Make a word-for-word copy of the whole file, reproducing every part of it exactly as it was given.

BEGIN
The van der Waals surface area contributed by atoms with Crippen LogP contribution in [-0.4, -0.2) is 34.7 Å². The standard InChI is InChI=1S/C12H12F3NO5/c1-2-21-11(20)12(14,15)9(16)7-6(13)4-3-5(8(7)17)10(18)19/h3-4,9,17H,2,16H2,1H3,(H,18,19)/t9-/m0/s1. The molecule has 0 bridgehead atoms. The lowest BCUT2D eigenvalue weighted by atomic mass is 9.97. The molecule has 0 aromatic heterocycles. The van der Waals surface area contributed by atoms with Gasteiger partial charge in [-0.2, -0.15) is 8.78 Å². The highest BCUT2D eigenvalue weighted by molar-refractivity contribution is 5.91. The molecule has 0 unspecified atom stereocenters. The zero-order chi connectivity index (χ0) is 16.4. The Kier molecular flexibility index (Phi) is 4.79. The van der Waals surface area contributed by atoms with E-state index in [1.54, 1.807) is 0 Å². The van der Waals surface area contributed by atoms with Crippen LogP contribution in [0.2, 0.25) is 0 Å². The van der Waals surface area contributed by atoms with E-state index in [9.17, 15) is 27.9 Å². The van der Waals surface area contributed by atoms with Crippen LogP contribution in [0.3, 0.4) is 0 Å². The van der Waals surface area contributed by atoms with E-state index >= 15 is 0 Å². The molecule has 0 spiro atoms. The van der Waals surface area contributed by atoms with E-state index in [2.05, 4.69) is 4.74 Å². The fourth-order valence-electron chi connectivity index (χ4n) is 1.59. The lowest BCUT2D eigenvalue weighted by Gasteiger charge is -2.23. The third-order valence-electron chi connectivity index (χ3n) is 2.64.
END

The van der Waals surface area contributed by atoms with Crippen LogP contribution in [-0.4, -0.2) is 34.7 Å². The standard InChI is InChI=1S/C12H12F3NO5/c1-2-21-11(20)12(14,15)9(16)7-6(13)4-3-5(8(7)17)10(18)19/h3-4,9,17H,2,16H2,1H3,(H,18,19)/t9-/m0/s1. The molecule has 0 bridgehead atoms. The lowest BCUT2D eigenvalue weighted by atomic mass is 9.97. The molecule has 0 aromatic heterocycles. The van der Waals surface area contributed by atoms with Gasteiger partial charge in [-0.2, -0.15) is 8.78 Å². The highest BCUT2D eigenvalue weighted by molar-refractivity contribution is 5.91. The molecule has 0 unspecified atom stereocenters. The zero-order chi connectivity index (χ0) is 16.4. The Kier molecular flexibility index (Phi) is 4.79. The van der Waals surface area contributed by atoms with E-state index in [1.54, 1.807) is 0 Å². The van der Waals surface area contributed by atoms with Crippen LogP contribution in [0.2, 0.25) is 0 Å². The van der Waals surface area contributed by atoms with E-state index in [9.17, 15) is 27.9 Å². The van der Waals surface area contributed by atoms with Crippen LogP contribution in [0.3, 0.4) is 0 Å². The van der Waals surface area contributed by atoms with E-state index >= 15 is 0 Å². The molecule has 0 spiro atoms. The van der Waals surface area contributed by atoms with E-state index in [2.05, 4.69) is 4.74 Å². The fourth-order valence-electron chi connectivity index (χ4n) is 1.59. The lowest BCUT2D eigenvalue weighted by Gasteiger charge is -2.23. The third-order valence-electron chi connectivity index (χ3n) is 2.64.